Rainy start to fall delays harvesting for local farmers

Since planting season began in April, 38 inches of rain has fallen over Henry County. They usually see that over an entire year.

HENRY COUNTY, Illinois -- Since planting season began in April, 38 inches of rain has fallen over Henry County. They usually see that over an entire year.

With temperatures nearing the 70s,  Monday October 7 was one of the better days for farmers to get out in their fields for harvesting. But in Henry County, dry corn is hard to find.

Fourth generation farmer, Rock Katschnig, took the opportunity to harvest one of the first fields he planted in mid-April. He said the soil is sandier than most, allowing a majority of this year's rain to drain away.

"2019 has been a very strange year," Katschnig said. "It’s a year we’re really ready to have behind us."

But Katschnig's opportunity to harvest is one many farmers in Henry County do not have. Unfortunately for Chelsea Vandersnick, her family farm is one of the unlucky ones.

"This time of year you're not expecting to see so much green," Vandersnick said looking out at her acreage of green corn. "You're expecting pumpkin patches, brown, corn aging and you're just not getting that in most places in Henry County."

Vandersnick explained that when spring floods are followed by a rainy start to fall, the water just does not have anywhere to go.

"The drainage ditches are full," she said. "They feed into the Green River and that is on the rise."

With every river in the area already pushed past its banks, most harvests have no choice but to be pushed back.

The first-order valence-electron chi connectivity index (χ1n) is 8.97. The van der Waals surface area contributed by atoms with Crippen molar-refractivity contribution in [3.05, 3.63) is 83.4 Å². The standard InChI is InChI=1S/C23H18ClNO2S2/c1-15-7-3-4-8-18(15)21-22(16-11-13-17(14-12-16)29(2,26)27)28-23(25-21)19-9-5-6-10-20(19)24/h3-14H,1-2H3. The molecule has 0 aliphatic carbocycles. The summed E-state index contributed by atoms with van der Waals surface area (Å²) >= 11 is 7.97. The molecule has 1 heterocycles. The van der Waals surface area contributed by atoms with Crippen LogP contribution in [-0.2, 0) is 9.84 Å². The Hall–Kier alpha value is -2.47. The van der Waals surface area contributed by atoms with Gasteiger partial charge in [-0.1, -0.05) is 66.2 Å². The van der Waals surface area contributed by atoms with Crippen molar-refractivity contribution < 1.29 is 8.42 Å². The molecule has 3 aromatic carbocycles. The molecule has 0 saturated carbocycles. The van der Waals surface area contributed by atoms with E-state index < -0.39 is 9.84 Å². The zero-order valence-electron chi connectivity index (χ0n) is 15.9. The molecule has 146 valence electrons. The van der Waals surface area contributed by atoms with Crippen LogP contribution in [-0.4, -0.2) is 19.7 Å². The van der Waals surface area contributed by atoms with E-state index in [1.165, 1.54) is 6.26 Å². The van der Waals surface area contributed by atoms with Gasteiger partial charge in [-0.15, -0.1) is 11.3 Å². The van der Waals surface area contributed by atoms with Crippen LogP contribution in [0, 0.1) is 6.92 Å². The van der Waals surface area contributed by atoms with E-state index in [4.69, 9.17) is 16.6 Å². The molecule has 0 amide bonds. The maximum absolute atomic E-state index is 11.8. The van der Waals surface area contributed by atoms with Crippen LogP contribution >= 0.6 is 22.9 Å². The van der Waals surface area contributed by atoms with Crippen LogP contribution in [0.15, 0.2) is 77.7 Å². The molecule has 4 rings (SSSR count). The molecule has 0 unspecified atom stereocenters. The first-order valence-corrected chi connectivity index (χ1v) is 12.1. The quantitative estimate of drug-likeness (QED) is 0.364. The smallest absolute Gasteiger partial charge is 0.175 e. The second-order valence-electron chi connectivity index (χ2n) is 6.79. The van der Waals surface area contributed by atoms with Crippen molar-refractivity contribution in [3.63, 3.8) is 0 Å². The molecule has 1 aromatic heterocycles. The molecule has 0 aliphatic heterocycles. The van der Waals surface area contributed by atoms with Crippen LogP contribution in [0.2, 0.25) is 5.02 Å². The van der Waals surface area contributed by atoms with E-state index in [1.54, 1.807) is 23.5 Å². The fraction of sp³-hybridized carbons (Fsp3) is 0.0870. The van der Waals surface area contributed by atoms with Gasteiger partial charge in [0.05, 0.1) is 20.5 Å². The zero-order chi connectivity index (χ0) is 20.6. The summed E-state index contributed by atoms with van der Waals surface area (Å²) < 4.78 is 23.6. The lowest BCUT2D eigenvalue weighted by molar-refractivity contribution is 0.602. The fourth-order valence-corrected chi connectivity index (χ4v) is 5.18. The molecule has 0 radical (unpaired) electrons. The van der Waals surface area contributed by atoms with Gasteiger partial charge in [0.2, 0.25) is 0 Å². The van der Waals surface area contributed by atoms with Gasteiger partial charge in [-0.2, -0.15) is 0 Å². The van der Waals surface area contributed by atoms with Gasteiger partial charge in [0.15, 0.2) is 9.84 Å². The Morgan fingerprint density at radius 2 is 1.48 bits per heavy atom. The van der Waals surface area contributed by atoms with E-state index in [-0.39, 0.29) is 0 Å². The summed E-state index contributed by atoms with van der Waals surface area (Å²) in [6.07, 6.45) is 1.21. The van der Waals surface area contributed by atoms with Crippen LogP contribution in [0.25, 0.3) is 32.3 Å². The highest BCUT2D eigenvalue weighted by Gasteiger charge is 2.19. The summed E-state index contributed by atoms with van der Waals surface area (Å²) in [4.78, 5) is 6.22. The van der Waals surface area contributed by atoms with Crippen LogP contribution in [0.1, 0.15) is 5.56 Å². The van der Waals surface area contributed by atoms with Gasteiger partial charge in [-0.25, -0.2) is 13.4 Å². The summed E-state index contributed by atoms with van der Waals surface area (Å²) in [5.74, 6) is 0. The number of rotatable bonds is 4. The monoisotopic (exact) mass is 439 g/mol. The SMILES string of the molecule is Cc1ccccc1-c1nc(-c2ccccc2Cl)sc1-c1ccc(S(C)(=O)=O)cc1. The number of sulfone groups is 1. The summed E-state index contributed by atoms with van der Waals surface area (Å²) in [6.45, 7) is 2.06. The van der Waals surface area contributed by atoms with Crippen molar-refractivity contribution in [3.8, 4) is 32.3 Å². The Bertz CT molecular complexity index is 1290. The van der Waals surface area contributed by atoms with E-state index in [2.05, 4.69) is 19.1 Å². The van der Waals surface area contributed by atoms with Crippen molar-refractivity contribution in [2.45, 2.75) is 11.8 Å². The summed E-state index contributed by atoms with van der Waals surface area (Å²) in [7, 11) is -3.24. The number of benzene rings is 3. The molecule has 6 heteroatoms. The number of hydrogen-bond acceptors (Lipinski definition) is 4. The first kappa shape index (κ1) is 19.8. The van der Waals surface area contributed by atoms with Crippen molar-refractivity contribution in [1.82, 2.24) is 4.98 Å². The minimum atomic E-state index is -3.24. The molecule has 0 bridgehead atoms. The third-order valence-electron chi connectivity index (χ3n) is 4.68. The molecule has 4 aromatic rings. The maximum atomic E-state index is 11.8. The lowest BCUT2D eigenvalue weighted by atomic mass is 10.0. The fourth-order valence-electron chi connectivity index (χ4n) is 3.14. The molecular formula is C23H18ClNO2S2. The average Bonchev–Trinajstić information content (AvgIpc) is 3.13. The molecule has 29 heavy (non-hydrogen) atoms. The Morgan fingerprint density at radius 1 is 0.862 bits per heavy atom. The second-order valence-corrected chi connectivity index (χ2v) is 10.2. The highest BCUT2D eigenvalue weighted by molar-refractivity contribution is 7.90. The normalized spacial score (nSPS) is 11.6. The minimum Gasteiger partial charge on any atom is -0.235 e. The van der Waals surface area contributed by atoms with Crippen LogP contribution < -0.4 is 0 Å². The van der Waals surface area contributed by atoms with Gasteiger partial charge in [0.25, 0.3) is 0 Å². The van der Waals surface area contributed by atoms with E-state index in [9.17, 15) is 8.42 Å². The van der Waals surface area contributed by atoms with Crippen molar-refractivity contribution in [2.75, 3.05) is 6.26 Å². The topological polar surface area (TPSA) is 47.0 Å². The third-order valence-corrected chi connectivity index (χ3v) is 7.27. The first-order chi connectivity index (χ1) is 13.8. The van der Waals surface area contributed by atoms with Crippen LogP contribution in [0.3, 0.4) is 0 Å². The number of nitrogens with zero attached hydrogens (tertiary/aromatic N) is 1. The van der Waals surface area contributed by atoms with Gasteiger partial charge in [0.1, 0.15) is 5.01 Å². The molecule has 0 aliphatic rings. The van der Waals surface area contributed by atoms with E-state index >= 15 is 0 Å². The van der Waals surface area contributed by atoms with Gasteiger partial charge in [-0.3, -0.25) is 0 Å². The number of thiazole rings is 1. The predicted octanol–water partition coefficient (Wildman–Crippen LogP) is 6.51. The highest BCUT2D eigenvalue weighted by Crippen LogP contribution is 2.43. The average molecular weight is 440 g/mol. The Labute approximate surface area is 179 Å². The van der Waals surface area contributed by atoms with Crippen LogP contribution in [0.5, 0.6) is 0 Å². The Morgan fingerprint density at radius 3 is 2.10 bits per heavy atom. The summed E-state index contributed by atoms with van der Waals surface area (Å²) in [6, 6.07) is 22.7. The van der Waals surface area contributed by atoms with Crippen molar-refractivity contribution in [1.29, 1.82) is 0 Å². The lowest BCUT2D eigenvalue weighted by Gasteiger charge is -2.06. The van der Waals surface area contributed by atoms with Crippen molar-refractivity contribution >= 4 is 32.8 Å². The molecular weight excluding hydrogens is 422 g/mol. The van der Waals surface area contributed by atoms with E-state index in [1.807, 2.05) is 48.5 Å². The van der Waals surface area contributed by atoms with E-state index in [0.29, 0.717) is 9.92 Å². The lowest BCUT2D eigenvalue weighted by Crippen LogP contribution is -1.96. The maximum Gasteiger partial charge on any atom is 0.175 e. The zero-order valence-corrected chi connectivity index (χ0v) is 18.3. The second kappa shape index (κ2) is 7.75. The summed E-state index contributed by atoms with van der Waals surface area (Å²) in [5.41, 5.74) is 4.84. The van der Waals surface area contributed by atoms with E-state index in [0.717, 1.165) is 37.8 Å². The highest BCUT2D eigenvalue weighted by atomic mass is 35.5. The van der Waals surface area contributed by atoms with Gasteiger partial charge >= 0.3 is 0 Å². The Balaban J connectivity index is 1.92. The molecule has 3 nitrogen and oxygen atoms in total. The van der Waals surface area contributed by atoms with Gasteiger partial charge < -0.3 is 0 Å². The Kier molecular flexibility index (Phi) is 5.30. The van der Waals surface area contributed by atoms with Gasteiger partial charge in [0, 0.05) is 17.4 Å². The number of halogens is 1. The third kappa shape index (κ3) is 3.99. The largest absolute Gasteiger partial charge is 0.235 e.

"Harvesting this (corn) just isn't an option right now," Katschnig said pulling one of Vandersnick's husks. He said the moisture content is simply too high to sell.

But Katschnig said green corn cannot stay in the fields forever. Farmers are also racing against the clock to harvest what they can before the first frost hits.

"One problem with this green corn is if you do get a hard frost, that ear doesn’t open up to allow drying from sunlight," Katschnig said. "If you get a frost on immature corn, that husk stays tight and it’ll pretty much shut down your drying right there."

Katschnig said at some point, farmers will need to just "bite the bullet and pay the drying costs... it's going to be a slow process but it needs to come out of the field."

In order to sell, corn crops need to be near the 15% moisture mark. However, after harvesting a few rows, Katschnig was disappointed to find his crop is at 19.7%

According to the USDA, Illinois farmers have only had an average of five suitable days of fieldwork. Iowa farmers, on the other hand, saw only two suitable days.